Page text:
Unfortunately, I did not have a copy beforehand to show you where it is. I am going to focus only on three clauses, but hopefully you will be able to find them. I do not think this is the first one, so you might have to scroll down a little bit, but it discourages religious profiling – that should be in the first line of it – it discourages religious profiling for purposes of law enforcement. How does the resolution define religious profiling? It says it is, quote, “the invidious use of religion as a criterion for purposes of investigation, interrogations, searches, and questioning,” unquote, so notice it is not prohibiting the use of religion as the sole criterion.

In other words, nobody is saying, oh, you are Muslim, let us lock you up, and that is what this resolution is prohibiting. This resolution is saying that you cannot use religion as one factor on a list of other elements to consider. Second, now please pay attention to my language, it condemns the “advocacy of religious hatred that amounts to incitement to discrimination, hostility, and violence” unquote and urges states to take effective action against it. Advocacy of religious hatred that amounts to incitement to hostility, what is that? It sounds very similar to outlawing or very close to outlawing hatred which you might have noticed is an emotion and also this resolution attempts to internationalize the norms of free speech, so did the former one. Both resolutions want to internationalize the norms of free speech.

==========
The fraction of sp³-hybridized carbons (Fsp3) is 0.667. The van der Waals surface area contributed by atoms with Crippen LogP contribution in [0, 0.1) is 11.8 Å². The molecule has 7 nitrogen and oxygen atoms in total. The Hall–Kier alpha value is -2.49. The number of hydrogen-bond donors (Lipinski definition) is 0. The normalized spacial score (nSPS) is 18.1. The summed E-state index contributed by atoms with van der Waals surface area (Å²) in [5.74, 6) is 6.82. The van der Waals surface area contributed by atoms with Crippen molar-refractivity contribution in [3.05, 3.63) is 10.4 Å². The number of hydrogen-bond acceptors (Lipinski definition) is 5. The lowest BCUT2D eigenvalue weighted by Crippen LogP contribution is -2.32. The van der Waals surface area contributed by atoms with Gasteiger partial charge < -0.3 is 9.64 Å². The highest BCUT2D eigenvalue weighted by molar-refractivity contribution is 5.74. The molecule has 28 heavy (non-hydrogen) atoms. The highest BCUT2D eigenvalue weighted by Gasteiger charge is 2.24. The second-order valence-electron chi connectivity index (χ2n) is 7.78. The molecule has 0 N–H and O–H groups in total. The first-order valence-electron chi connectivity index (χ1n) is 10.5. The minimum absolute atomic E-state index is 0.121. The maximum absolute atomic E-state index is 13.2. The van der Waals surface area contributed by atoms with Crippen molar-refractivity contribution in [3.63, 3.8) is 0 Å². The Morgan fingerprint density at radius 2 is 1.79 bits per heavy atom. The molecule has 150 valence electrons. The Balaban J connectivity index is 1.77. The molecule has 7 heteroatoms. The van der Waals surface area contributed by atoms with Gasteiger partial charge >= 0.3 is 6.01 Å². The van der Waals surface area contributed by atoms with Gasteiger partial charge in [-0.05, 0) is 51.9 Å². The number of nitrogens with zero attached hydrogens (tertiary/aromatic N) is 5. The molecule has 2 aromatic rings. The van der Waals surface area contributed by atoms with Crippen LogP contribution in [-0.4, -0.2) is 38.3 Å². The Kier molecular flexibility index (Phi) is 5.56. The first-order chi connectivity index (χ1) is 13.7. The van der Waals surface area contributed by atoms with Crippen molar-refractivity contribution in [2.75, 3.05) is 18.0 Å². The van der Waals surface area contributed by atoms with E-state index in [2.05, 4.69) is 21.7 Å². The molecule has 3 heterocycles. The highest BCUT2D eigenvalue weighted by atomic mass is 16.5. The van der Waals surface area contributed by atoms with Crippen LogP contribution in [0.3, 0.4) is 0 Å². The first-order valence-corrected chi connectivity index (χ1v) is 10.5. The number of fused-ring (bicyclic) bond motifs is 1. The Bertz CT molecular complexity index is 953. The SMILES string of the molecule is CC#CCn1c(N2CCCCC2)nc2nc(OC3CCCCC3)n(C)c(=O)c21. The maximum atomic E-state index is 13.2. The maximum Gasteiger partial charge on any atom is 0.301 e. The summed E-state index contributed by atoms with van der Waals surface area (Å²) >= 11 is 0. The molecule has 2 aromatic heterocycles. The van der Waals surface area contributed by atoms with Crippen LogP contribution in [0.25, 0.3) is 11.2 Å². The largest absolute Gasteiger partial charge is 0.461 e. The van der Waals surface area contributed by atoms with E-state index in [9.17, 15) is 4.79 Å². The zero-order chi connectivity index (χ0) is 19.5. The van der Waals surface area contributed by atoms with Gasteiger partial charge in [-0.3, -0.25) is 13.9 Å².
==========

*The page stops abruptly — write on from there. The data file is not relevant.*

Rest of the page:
So, in America we have the First Amendment. That governs our speech rules. Other sovereign countries have their own rules regarding free speech. Both of these resolutions aspire to usurp the sovereign rules and replace them with one single rule across the board, additionally, with that same phrase, the ‘advocacy of religious hatred.’

Well, what is going to constitute the advocacy of religious hatred?

There is ample reason to believe that anything critical of anything related to Islam is in other words defamation of religions, because that is what they are calling defamation of religions, anything critical of Islam that, using their interpretation, any criticism of anything to do with Islam would be deemed the advocacy of religious hatred that amounts to the condemned incitement. The third clause I want to draw to your attention, and this is the one that gets the most attention, is it calls for the criminalization of the incitement to imminent violence. So, what is wrong with that? America has laws today that prohibit the incitement to imminent violence.

As it turns out, the OIC has a totally different definition of the word incitement than we do here in America. We have what is called a content-based test and the OIC wants to use what is called a consequence-based test. For example, if I tell all of you to get together tomorrow at two o’clock and go kill Joe and then you go and do that, you will be responsible for murder, and I will be responsible for my comments because the content of my language encouraged or incited the violence. That is a content-based test. That is what we have in America, but the OIC wants a consequence-based test.